Apr 2004 Journal

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Sebastian Flyte, Meet Albert Einstein ... (Part 2)

When Einstein decided against taking up the position offered to him at Christ Church, he expressed the wish that his stipend be used to fund posts for Jewish academics dismissed from German universities by the Nazis. That wish played its part in creating a continuing connection between the Jewish refugees and Oxford's grandest college.

Already in May 1934, Dean Williams wrote to Einstein to inform him that Christ Church proposed to give a sorely needed £200 to the distinguished classical philologist Eduard Fraenkel, who had been dismissed from his chair at Freiburg University for racial reasons and was now 'giving valuable lectures' in Oxford. Einstein was delighted that good was coming from the money intended for his post; in the last letter in his file at Christ Church, he wrote that he often thought gratefully of the generosity with which British academic institutions were contributing in this way to the preservation of intellectual values.

Two distinguished German-Jewish professors found refuge at Christ Church. Felix Jacoby, an outstanding specialist in Greek historiography and poetry, had been Professor of Classical Philology at Kiel University from 1907 until his dismissal in 1935. In 1939 he emigrated to Britain, where he continued to work on his magnum opus, Fragmente der griechischen Historiker, publishing 15 volumes of texts and commentary over the 35 years during which he pursued this project.

One can imagine what it meant to Jacoby, stripped of his position and at the mercy of the Nazis, to receive a letter from Dean Williams in December 1938 inviting him in the warmest terms 'to continue your important work on the fragments of the Greek historians as soon as possible here at Oxford'. As well as arranging funding for Jacoby, the college was reaching out in solidarity to a colleague in distress: 'A considerable body of scholars and historians here are prepared to give you their strongest support.'

Many years later, in 1954, Dean Lowe wrote to Jacoby, acknowledging the return he had made for the college's generosity: 'In conditions of great difficulty and strain, with every temptation to "fold up" and on a modest allowance hardly commensurate with the deserts of a great scholar of your reputation and seniority, you have gone on indefatigably and kept pouring out contributions of the highest value to scholarship. That is something which we are glad, and indeed proud, to support.'

Another German-Jewish refugee academic who brought huge benefits to his adopted college was Paul Jacobsthal, who had been Professor of Archeology at Marburg University from 1912 until his dismissal in 1935. An expert on Greek vase painting, Jacobsthal was appointed to a post at Christ Church in 1937. His studies on the influence of Mediterranean civilisations on early North Alpine cultures led to his also becoming University Reader in Celtic Archeology. Dean Williams had enlisted the support of Foreign Secretary Anthony Eden (himself a former student at Christ Church) to obtain permission from the German authorities for Jacobsthal to leave Germany.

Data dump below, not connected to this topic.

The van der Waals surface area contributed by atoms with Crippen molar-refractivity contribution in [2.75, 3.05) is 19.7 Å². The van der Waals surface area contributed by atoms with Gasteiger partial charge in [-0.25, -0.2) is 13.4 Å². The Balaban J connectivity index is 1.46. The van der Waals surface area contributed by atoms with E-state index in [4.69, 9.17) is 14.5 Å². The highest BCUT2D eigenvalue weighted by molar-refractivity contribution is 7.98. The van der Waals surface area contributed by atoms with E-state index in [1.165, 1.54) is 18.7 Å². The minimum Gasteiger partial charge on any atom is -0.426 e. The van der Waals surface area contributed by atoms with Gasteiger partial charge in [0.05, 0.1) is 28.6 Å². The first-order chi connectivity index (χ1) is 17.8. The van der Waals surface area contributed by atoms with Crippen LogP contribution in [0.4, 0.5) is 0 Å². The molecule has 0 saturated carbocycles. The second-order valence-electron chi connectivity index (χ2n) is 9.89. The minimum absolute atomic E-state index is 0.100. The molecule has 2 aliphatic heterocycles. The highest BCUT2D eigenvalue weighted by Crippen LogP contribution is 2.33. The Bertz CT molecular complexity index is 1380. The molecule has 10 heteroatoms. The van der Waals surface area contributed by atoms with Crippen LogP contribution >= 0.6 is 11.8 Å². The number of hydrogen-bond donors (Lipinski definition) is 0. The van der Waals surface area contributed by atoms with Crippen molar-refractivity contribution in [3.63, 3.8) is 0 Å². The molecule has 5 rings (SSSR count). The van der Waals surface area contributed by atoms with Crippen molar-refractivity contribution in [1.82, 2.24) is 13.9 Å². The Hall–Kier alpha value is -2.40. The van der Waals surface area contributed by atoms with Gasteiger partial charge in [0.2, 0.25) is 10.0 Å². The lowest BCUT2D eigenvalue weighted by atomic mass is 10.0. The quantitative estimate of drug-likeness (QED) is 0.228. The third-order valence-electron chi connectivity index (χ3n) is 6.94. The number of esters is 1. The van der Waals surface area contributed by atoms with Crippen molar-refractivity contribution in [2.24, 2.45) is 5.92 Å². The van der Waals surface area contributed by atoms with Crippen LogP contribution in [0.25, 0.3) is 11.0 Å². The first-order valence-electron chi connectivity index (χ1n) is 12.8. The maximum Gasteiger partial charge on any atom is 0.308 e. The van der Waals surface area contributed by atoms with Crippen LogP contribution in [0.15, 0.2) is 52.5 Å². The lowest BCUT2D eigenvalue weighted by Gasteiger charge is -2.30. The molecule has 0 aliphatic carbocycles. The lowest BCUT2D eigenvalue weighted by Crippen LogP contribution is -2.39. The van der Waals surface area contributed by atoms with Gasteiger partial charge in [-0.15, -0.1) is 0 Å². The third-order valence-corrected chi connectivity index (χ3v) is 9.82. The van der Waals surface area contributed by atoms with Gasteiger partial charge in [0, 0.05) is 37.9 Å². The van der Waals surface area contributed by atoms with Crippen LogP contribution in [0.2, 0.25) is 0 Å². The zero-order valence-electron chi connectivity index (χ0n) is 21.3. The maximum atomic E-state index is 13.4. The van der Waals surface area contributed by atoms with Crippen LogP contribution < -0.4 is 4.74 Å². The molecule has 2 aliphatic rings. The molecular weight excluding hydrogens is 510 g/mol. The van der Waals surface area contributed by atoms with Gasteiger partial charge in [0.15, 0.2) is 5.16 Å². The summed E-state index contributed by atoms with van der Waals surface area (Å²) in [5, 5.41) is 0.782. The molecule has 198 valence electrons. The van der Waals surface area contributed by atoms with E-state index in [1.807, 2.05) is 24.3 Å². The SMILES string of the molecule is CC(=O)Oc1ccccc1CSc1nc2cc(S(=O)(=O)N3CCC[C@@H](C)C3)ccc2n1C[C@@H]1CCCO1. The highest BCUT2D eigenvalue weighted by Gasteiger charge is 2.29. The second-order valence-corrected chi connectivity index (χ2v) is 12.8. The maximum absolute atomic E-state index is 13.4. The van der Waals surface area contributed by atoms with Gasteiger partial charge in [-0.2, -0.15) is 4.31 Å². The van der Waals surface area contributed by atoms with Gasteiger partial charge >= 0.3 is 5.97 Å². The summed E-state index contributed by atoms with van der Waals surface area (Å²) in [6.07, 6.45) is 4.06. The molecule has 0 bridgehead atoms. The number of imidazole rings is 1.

However, Jacobsthal's file at Christ Church also shows the dark side of the refugee experience in Britain. In early September 1940 Dean Lowe received a letter from Jacobsthal, who had been interned as an 'enemy alien' in Hutchinson Camp on the Isle of Man. Characteristically, the letter expressed Jacobsthal's anger and frustration at having lost two months' work. Jacoby was also interned, as were two Christ Church undergraduates, Walter Eberstadt and Matthias Paneth. Jacobsthal wrote one of the most vivid and moving of internment memoirs, with the striking opening: 'On Friday July 5th 1940 in the morning when I was peacefully writing on Celtic Geometric Ornament a knock came at my door in Christ Church and a plain clothes Police Officer entered producing a warrant of arrest.'

On his release, Walter Eberstadt joined the Pioneer Corps. From Ilfracombe he wrote to Dean Lowe: 'May I take this early opportunity to express to you my most sincere thanks to you for all you did for me during my internment ... I find it hard to express on paper what this assistance, and the spirit in which it was done, meant to me during my internment ... you cannot imagine what it meant for an internee when he realized the outside world did not believe in his alleged guilt, and had not forgotten him'. He subsequently distinguished himself as a British officer, and later on Wall Street.

Other German-Jewish refugees who studied at Christ Church include the poet and translator Michael Hamburger and the publisher John Calmann. The eminent historian Peter Pulzer, a child refugee from Vienna, is gratefully remembered by generations of students of politics and modern history at Christ Church, where he taught for many years before his appointment to a chair at All Souls College. Last but by no means least, the distinguished economist Professor Peter Oppenheimer, the British-born son of refugees from Nuremberg, has taught at Christ Church since 1967.

This is the second and concluding part of this article.
Anthony Grenville

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